My first and longest held dream, since I was a child, has always been to write fiction. But I started with a family memoir because my parents happened to have a wonderful, turbulent love story that had long intrigued me. I was gifted a cast of characters and a great plot in that story and wanted to capture all the detail and nuance of it while I still had my father, who has an impeccable memory, as a source. That experience reignited my long-held passion for writing, and so I knew the time was write to finally tackle a work of long-form fiction.

What is the best advice you’ve ever been given as a writer?

To write every day, if even for thirty or sixty minutes to keep the subconscious thread of a story intact. In attempting to approach my writing like a job, I had mistakenly been taking weekends off. It made the work much harder than it needed to be. As soon as I started writing seven days a week, the writing was easier and the result was much better.

Can you tell us more about the work of GrubStreet, the literary arts organization you work with?

GrubStreet is a creative writing organization in Boston that welcomes writers at all levels, offering classes for beginners up through master classes for experienced and published authors. It joins the rigor of craft with a wonderful community of writers who are incredibly supportive of each other’s work. In making the transition from business to writing, GrubStreet quickly became my life line. Any kind of art can feel solitary and terrifying at times. GrubStreet gave me the tools I needed to improve my craft and the confidence to even consider sharing it with the world.

Many thanks to Katherine Sherbrooke for her beautiful storytelling and insights into her writing process. Fill the Sky is available now on Amazon and is a perfect read for the New Year and an inspiration for new ways of thinking. For more information, please see http://www.kasherbrooke.com.

Namaste!

Becca Chopra, author of The Chakra Diaries, Chakra Secrets, Balance Your Chakras-Balance Your Life, and The Chakra Energy Diet

www.theChakras.org

Chakra Blog

Advertisements

Constructed of Magic – Musings on the Immortality of the Human Spirit


FullSizeRender-1Louis Alan Swartz is the author of Constructed of Magic and Other Poems on the Immortality of the Human Spirit, in which he ruminates on what would life be like if you knew you were an immortal spiritual being. “It is my viewpoint that each man has his own unique magnificence regardless of race, religion, nation, tribe, station in life, customs and beliefs…” he writes.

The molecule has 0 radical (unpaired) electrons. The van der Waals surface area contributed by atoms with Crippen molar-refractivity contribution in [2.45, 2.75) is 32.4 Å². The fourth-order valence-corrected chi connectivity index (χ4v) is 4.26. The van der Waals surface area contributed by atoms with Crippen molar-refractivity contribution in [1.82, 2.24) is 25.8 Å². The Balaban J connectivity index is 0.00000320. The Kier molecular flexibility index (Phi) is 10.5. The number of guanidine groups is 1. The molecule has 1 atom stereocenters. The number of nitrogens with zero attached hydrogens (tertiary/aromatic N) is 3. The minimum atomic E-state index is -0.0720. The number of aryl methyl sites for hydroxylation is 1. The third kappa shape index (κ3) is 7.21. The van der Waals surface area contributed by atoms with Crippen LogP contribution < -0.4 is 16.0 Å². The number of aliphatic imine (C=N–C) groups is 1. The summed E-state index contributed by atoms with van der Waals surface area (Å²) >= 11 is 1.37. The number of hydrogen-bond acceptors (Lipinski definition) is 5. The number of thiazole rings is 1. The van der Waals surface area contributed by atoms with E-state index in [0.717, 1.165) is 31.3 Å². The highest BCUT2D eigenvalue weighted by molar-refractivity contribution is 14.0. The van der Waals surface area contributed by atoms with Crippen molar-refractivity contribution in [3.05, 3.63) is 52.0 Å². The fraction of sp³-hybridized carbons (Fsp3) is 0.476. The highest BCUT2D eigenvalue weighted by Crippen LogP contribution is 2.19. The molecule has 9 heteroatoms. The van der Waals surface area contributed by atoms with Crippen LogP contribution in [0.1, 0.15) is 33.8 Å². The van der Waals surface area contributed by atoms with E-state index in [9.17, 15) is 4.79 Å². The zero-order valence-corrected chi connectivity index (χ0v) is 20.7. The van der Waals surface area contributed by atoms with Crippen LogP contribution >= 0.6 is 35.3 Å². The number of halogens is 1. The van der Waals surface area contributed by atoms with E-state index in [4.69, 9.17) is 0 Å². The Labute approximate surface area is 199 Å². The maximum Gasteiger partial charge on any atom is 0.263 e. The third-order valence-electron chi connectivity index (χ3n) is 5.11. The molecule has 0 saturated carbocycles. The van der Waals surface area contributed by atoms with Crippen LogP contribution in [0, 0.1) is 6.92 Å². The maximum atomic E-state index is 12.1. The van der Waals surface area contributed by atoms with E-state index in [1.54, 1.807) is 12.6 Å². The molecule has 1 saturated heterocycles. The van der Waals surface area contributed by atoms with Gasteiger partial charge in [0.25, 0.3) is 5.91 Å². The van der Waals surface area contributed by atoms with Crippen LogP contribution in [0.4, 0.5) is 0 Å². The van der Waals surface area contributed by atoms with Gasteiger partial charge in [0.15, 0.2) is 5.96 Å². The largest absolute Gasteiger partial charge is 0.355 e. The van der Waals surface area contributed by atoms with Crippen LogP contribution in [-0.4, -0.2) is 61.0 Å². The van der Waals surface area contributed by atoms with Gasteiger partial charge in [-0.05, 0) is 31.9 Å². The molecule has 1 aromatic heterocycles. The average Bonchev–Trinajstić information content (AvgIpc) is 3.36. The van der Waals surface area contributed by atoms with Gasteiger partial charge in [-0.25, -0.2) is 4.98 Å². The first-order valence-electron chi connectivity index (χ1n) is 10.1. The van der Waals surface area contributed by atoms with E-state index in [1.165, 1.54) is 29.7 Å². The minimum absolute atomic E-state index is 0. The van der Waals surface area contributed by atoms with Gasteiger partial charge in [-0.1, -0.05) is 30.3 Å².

Constructed of Magic and Other Poems on the Immortality of the Human Spirit is a refreshing collection of poems that explore the beauty of who we are as spiritual beings. Our ability to love, dream, create futures, even die with dignity, are all part of who we are and why we are here. These poems don’t pretend to give final answers to any of the big questions about life, but they do help us to look and come to our own understanding.

Here, Louis Alan Swartz tells us more about his ideas on the human spirit and shares a poem from his new book:

“I was asked to write something about the human spirit. I appreciate the invitation.To me, writing about the human spirit is writing about the happiest thing there is in the universe.

I have a certainty that the individual human spirit is immortal. This is not a certainty that I feel compelled to push off on others.. What a man believes is his sacred prerogative and is due an unconditional respect.

However, since I have been asked what I believe and what I know, I am happy to reply.It is my certainty that each individual person is immortal in the most practical sense. It is the concept that he is aware of himself as a personal being from life to life unconditionally. He, as a spiritual being does not know death. It is immortality as described in Webster’s Encyclopedic Dictionary: not liable or subject to death; undying; not liable to perish or decay. That says it quite clearly. The human spirit is immortal.

There is another aspect to this which is important to mention now that I have been asked.This individual spiritual being is possessed of certain qualities. Among these qualities is an enduring kindness and an unflagging willingness and desire to help his fellow man. These qualities are inherent.

There is more, much more, but this is a good start. Below is a section from a poem from my book, Constructed of Magic, that addresses this subject.”

 Spirit

The actual spirit is neither gossamer*

nor ethereal* by nature,

though could be as it wished.

A spirit can be thunderous,

as solid and muscular as a Sumo Wrestler

or as sweet and soft as baby skin,

the wash of dew upon

an autumnal meadow

at dawn.

 

A spirit can be utterly robust

and in your face.

Belly laughter and drunken

passion, brawling, boisterous

and strong of lung

in one minute

and deer silent, delicately quiet

and alert in the next.

Give me an actual spirit

and I’ll give you the world.

*Gossamer—light, thin and filmy. Ethereal very light, airy. (Webster’s New World College Dictionary)

Constructed of Magic and Other Poems on the Immortality of the Human Spirit is available on Amazon.com at http://amzn.to/1NwGZBm.

Namaste!
Becca Chopra, author of The Chakra Diaries, Chakra Secrets, Balance Your Chakras-Balance Your Life, and The Chakra Energy Diet

 

 

 

 

 

 

Tag Cloud

%d bloggers like this: